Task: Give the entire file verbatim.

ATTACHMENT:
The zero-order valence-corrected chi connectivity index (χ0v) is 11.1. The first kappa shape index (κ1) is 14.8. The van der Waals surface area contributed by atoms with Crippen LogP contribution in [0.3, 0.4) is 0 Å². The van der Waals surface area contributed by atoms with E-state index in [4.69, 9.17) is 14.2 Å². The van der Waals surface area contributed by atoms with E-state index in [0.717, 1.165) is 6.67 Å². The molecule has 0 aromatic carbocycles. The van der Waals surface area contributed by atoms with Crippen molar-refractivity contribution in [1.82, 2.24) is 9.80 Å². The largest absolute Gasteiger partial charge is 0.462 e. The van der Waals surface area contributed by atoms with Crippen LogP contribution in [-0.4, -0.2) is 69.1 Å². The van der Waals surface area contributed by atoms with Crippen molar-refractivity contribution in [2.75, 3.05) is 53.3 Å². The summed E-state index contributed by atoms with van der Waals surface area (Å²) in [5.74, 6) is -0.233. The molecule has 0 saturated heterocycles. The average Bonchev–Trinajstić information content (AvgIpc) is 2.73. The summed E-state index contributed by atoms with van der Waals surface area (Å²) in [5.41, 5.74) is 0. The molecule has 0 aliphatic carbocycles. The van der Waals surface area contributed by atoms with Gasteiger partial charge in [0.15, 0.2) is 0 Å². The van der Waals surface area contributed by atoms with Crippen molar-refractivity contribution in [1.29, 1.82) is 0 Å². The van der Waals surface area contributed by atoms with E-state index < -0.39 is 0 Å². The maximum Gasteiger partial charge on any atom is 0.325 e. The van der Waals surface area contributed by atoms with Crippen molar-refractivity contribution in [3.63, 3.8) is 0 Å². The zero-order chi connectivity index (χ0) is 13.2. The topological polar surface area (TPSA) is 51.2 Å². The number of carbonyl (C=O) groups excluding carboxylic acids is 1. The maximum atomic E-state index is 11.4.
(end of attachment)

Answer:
The zero-order valence-corrected chi connectivity index (χ0v) is 11.1. The first kappa shape index (κ1) is 14.8. The van der Waals surface area contributed by atoms with Crippen LogP contribution in [0.3, 0.4) is 0 Å². The van der Waals surface area contributed by atoms with E-state index in [4.69, 9.17) is 14.2 Å². The van der Waals surface area contributed by atoms with E-state index in [0.717, 1.165) is 6.67 Å². The molecule has 0 aromatic carbocycles. The van der Waals surface area contributed by atoms with Crippen molar-refractivity contribution in [1.82, 2.24) is 9.80 Å². The largest absolute Gasteiger partial charge is 0.462 e. The van der Waals surface area contributed by atoms with Crippen LogP contribution in [-0.4, -0.2) is 69.1 Å². The van der Waals surface area contributed by atoms with Crippen molar-refractivity contribution in [2.75, 3.05) is 53.3 Å². The summed E-state index contributed by atoms with van der Waals surface area (Å²) in [5.74, 6) is -0.233. The molecule has 0 saturated heterocycles. The average Bonchev–Trinajstić information content (AvgIpc) is 2.73. The summed E-state index contributed by atoms with van der Waals surface area (Å²) in [5.41, 5.74) is 0. The molecule has 0 aliphatic carbocycles. The van der Waals surface area contributed by atoms with Gasteiger partial charge in [0.15, 0.2) is 0 Å². The van der Waals surface area contributed by atoms with Crippen molar-refractivity contribution in [1.29, 1.82) is 0 Å². The van der Waals surface area contributed by atoms with E-state index < -0.39 is 0 Å². The maximum Gasteiger partial charge on any atom is 0.325 e. The van der Waals surface area contributed by atoms with Crippen molar-refractivity contribution in [3.63, 3.8) is 0 Å². The zero-order chi connectivity index (χ0) is 13.2. The topological polar surface area (TPSA) is 51.2 Å². The number of carbonyl (C=O) groups excluding carboxylic acids is 1. The maximum atomic E-state index is 11.4.